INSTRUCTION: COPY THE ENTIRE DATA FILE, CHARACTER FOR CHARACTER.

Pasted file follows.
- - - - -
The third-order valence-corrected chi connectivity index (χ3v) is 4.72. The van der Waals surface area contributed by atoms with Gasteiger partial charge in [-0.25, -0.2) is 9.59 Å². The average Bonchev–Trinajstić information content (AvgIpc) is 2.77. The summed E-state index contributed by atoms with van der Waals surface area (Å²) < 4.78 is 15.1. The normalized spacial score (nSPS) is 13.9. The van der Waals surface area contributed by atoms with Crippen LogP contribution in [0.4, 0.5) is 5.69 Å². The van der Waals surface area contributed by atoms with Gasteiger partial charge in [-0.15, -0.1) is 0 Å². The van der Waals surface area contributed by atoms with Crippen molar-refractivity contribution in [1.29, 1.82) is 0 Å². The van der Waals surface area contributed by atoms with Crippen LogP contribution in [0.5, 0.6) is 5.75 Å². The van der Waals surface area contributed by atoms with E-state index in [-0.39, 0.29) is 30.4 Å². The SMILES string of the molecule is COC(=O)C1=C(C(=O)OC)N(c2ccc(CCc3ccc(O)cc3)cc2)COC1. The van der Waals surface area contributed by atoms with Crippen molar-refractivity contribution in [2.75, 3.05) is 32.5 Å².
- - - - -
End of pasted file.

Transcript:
The third-order valence-corrected chi connectivity index (χ3v) is 4.72. The van der Waals surface area contributed by atoms with Gasteiger partial charge in [-0.25, -0.2) is 9.59 Å². The average Bonchev–Trinajstić information content (AvgIpc) is 2.77. The summed E-state index contributed by atoms with van der Waals surface area (Å²) < 4.78 is 15.1. The normalized spacial score (nSPS) is 13.9. The van der Waals surface area contributed by atoms with Crippen LogP contribution in [0.4, 0.5) is 5.69 Å². The van der Waals surface area contributed by atoms with Gasteiger partial charge in [-0.15, -0.1) is 0 Å². The van der Waals surface area contributed by atoms with Crippen molar-refractivity contribution in [1.29, 1.82) is 0 Å². The van der Waals surface area contributed by atoms with Crippen LogP contribution in [0.5, 0.6) is 5.75 Å². The van der Waals surface area contributed by atoms with E-state index in [-0.39, 0.29) is 30.4 Å². The SMILES string of the molecule is COC(=O)C1=C(C(=O)OC)N(c2ccc(CCc3ccc(O)cc3)cc2)COC1. The van der Waals surface area contributed by atoms with Crippen molar-refractivity contribution in [2.75, 3.05) is 32.5 Å².